Have you ever thought about the amount of water you us in your everyday life?
I assume, most of us – me included – just take it for granted and spend our thoughts on other topics. But consider these numbers:
A person living in India uses 75 litres on average everyday, a person in Germany about the double: 127 litres. A person in the USA has a daily use of 295 litres on average and people living in Dubai are at the top with 500 litres per day. I’m sure you’re asking yourself where all this money goes:
- The smallest amout is drunk and used during cooking (3 l in Germany)
- Then there is the water used for washing the dishes and cleaning )each 7 l in Germany)
- The water used for the daily body treatment, ecl. showering and bathing comes next (5–15 l in Germany)
- Showering is the thing that makes up third place on water usage (20–40 l in Germany). This doesn’t mean bathing, but really only showering
- Second place goes to washing clothes (30 l in Germany)
- And finally, on first place: We use the most water daily for flushing the toilet! (40 l in Germany)
I’ve to say that I didn’t think the division would be as such, but looking at the amount used each day I started thinking whether it would be possible to save water and at what point…
As always, I checked the internet for some ressources. Here are some suggestions that I found.
- Check faucets and pipes for leaks
A small drip from a worn faucet washer can waste 20 gallons of water per day. Larger leaks can waste hundreds of gallons.
- Don’t use the toilet as an ashtray or wastebasket
Every time you flush a cigarette butt, facial tissue or other small bit of trash, five to seven gallons of water is wasted.
- Use your water meter to check for hidden water leaks
Read the house water meter before and after a two-hour period when no water is being used. If the meter does not read exactly the same, there is a leak.
- Install water-saving shower heads and low-flow faucet aerators
- Put plastic bottles or float booster in your toilet tank
To cut down on water waste, put an inch or two of sand or pebbles inside each of two plastic bottles to weigh them down. Fill the bottles with water, screw the lids on, and put them in your toilet tank, safely away from the operating mechanisms. Or, buy an inexpensive tank bank or float booster. This may save ten or more gallons of water per day.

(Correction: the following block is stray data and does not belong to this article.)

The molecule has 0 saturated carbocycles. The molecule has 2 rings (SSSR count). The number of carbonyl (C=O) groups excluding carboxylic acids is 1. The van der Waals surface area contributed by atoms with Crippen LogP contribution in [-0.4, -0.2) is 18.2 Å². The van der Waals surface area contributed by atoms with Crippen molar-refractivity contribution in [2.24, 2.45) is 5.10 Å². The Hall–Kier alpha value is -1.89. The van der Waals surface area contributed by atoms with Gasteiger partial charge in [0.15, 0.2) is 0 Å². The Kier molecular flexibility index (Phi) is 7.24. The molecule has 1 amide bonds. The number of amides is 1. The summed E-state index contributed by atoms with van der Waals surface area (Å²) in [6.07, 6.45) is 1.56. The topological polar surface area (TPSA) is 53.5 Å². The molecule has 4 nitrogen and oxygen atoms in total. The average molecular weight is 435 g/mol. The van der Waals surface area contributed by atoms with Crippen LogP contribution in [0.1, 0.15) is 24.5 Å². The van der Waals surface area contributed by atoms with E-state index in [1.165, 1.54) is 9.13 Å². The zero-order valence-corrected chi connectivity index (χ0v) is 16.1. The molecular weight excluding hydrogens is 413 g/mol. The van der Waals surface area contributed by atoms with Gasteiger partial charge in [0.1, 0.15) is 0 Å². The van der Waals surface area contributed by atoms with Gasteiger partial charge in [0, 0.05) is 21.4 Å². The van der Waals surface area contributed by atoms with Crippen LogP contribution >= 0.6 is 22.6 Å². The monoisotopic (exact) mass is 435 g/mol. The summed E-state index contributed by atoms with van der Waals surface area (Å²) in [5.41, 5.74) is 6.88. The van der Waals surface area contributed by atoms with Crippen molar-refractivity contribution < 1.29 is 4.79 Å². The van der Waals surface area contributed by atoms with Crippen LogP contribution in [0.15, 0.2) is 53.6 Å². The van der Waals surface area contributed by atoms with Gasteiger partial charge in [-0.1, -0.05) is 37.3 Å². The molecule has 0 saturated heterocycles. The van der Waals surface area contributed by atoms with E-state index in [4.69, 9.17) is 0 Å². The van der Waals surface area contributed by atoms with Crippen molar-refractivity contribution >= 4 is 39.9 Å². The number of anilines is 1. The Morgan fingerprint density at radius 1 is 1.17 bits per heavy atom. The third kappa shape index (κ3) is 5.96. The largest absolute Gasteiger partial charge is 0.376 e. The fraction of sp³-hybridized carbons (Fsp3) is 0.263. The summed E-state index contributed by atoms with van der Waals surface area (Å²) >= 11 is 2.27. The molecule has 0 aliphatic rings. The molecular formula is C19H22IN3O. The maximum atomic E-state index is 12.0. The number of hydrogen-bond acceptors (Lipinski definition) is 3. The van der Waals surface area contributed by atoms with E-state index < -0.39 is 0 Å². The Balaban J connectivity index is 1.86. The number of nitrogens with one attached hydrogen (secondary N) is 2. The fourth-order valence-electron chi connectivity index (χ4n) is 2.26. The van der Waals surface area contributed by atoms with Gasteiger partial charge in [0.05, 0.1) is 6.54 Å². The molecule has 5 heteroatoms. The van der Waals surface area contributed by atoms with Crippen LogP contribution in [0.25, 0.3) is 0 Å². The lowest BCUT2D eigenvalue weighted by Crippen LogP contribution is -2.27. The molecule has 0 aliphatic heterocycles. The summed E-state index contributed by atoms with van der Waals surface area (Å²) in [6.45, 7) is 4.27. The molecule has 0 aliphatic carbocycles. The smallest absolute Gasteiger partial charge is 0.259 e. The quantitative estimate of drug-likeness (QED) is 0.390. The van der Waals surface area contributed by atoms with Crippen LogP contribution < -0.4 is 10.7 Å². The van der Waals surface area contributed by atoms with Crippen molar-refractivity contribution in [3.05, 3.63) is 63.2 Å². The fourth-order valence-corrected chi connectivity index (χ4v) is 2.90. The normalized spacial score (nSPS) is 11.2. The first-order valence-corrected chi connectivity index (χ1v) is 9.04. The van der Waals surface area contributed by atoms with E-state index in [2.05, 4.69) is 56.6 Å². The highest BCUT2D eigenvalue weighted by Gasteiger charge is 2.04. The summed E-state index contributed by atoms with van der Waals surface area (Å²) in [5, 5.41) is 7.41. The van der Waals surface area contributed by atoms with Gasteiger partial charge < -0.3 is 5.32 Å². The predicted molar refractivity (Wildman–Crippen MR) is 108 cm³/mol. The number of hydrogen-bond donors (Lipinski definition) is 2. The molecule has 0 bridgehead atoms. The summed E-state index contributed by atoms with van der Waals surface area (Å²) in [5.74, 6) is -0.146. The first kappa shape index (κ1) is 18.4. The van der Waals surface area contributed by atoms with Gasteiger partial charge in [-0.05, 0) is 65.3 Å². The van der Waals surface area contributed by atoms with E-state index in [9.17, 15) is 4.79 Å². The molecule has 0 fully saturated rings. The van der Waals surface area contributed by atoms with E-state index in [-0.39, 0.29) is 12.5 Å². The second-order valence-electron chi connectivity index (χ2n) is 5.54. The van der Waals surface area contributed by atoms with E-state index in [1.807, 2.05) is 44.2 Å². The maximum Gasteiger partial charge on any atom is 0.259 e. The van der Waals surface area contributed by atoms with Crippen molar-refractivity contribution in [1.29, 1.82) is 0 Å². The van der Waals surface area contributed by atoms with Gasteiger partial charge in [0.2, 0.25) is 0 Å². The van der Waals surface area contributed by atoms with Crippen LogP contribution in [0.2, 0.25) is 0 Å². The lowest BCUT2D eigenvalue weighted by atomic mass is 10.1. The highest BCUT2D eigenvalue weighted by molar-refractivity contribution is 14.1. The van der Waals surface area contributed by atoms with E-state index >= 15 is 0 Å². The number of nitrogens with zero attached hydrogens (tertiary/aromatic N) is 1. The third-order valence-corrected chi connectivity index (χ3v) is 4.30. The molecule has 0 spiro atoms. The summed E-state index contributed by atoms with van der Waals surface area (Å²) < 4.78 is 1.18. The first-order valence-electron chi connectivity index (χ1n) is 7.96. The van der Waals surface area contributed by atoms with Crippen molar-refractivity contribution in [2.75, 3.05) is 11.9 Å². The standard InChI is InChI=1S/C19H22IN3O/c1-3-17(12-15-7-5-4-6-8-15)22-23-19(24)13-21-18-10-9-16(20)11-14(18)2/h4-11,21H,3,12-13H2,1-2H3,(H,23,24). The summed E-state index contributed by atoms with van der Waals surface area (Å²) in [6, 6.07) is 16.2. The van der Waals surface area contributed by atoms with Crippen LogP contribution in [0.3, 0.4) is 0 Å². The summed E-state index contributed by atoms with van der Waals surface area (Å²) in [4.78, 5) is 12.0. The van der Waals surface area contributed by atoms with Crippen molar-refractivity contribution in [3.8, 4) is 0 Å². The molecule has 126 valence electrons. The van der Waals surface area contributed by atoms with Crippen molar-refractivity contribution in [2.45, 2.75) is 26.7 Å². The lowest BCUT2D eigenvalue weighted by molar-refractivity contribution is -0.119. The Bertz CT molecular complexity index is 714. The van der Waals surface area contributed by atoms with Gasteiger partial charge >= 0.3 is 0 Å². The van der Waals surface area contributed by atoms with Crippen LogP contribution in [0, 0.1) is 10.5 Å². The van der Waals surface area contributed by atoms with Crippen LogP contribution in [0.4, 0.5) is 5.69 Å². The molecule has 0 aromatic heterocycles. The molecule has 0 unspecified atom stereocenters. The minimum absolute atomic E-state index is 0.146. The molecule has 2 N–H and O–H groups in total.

- Take shorter showers.
One way to cut down on water use is to turn off the shower after soaping up, then turn it back on to rinse. A four-minute shower uses approximately 20 to 40 gallons of water.
- Turn off the water after you wet your toothbrush.
There is no need to keep the water running while brushing your teeth. Just wet your brush and fill a glass for mouth rinsing.
- Use your dishwasher and clothes washer for only full loads
Automatic dishwashers and clothes washers should be fully loaded for optimum water conservation. Most makers of dishwashing soap recomend not pre-rinsing dishes which is a big water savings.
- When washing dishes by hand, don’t leave the water running for rinsing
If your have a double-basin, fill one with soapy water and one with rinse water. If you have a single-basin sink, gather washed dishes in a dish rack and rinse them with a spray device or a panful of hot water. Dual-swivel aerators are available to make this easier. If using a dishwasher, there is usually no need to pre-rinse the dishes.
- Keep a bottle of drinking water in the fridge.
Running tap water to cool it off for drinking water is wasteful. Store drinking water in the fridge in a safe drinking bottle.
- Plant drought-resistant lawns, shrubs and plants
If you are planting a new lawn, or overseeding an existing lawn, use drought-resistant grasses . Many beautiful shrubs and plants thrive with far less watering than other species. Replace herbaceous perennial borders with native plants. Native plants will use less water and be more resistant to local plant diseases. Plant slopes with plants that will retain water and help reduce runoff. Group plants according to their watering needs.
- Use a broom, not a hose, to clean driveways and sidewalks
There are tons of other things you can make to save water. If you’re looking for more information check out this website: www.wateruseitwisely.com. I was surprised how much one can really do!
About 70% of the earth are covered with water, but only about 3% of this is fresh water of which about 0.3% can be used as drinkable water. Of course, we also do have the technology to turn salt water into drinkable water, but at what extense. These plants mean a lot of ecological damage and the need of imense amounts of energy.
Perhaps, we should start to treat water the was it deserves: as being the most valuable ressource we have here on earth.